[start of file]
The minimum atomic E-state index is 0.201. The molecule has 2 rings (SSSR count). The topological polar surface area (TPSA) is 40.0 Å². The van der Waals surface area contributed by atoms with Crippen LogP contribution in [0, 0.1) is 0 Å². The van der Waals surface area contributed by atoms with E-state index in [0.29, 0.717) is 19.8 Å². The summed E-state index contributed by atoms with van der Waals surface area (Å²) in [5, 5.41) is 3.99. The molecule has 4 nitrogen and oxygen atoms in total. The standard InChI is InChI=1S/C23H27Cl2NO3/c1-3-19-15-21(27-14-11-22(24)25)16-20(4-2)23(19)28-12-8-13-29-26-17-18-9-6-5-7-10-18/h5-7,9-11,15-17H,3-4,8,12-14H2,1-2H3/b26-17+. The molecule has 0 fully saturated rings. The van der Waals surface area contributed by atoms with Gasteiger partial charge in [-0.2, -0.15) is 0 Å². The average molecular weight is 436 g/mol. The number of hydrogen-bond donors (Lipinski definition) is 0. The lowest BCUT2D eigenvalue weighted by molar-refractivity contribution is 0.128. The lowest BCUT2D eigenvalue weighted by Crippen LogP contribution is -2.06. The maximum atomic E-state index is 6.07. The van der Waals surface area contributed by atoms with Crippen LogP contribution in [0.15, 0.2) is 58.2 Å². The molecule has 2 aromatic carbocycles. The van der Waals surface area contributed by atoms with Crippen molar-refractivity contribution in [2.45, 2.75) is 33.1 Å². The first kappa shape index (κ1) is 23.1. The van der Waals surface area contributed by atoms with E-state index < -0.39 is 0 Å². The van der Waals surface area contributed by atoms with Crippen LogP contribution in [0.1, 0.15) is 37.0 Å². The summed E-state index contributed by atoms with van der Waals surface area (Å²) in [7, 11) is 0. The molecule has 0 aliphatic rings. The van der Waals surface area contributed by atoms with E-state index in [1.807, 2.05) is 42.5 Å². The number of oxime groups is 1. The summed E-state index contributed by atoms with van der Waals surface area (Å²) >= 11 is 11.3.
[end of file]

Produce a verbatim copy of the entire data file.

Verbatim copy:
The minimum atomic E-state index is 0.201. The molecule has 2 rings (SSSR count). The topological polar surface area (TPSA) is 40.0 Å². The van der Waals surface area contributed by atoms with Crippen LogP contribution in [0, 0.1) is 0 Å². The van der Waals surface area contributed by atoms with E-state index in [0.29, 0.717) is 19.8 Å². The summed E-state index contributed by atoms with van der Waals surface area (Å²) in [5, 5.41) is 3.99. The molecule has 4 nitrogen and oxygen atoms in total. The standard InChI is InChI=1S/C23H27Cl2NO3/c1-3-19-15-21(27-14-11-22(24)25)16-20(4-2)23(19)28-12-8-13-29-26-17-18-9-6-5-7-10-18/h5-7,9-11,15-17H,3-4,8,12-14H2,1-2H3/b26-17+. The molecule has 0 fully saturated rings. The van der Waals surface area contributed by atoms with Gasteiger partial charge in [-0.2, -0.15) is 0 Å². The average molecular weight is 436 g/mol. The number of hydrogen-bond donors (Lipinski definition) is 0. The lowest BCUT2D eigenvalue weighted by molar-refractivity contribution is 0.128. The lowest BCUT2D eigenvalue weighted by Crippen LogP contribution is -2.06. The maximum atomic E-state index is 6.07. The van der Waals surface area contributed by atoms with Crippen LogP contribution in [0.15, 0.2) is 58.2 Å². The molecule has 2 aromatic carbocycles. The van der Waals surface area contributed by atoms with Crippen molar-refractivity contribution in [2.45, 2.75) is 33.1 Å². The first kappa shape index (κ1) is 23.1. The van der Waals surface area contributed by atoms with E-state index < -0.39 is 0 Å². The van der Waals surface area contributed by atoms with Crippen LogP contribution in [0.1, 0.15) is 37.0 Å². The summed E-state index contributed by atoms with van der Waals surface area (Å²) in [7, 11) is 0. The molecule has 0 aliphatic rings. The van der Waals surface area contributed by atoms with E-state index in [1.807, 2.05) is 42.5 Å². The number of oxime groups is 1. The summed E-state index contributed by atoms with van der Waals surface area (Å²) >= 11 is 11.3.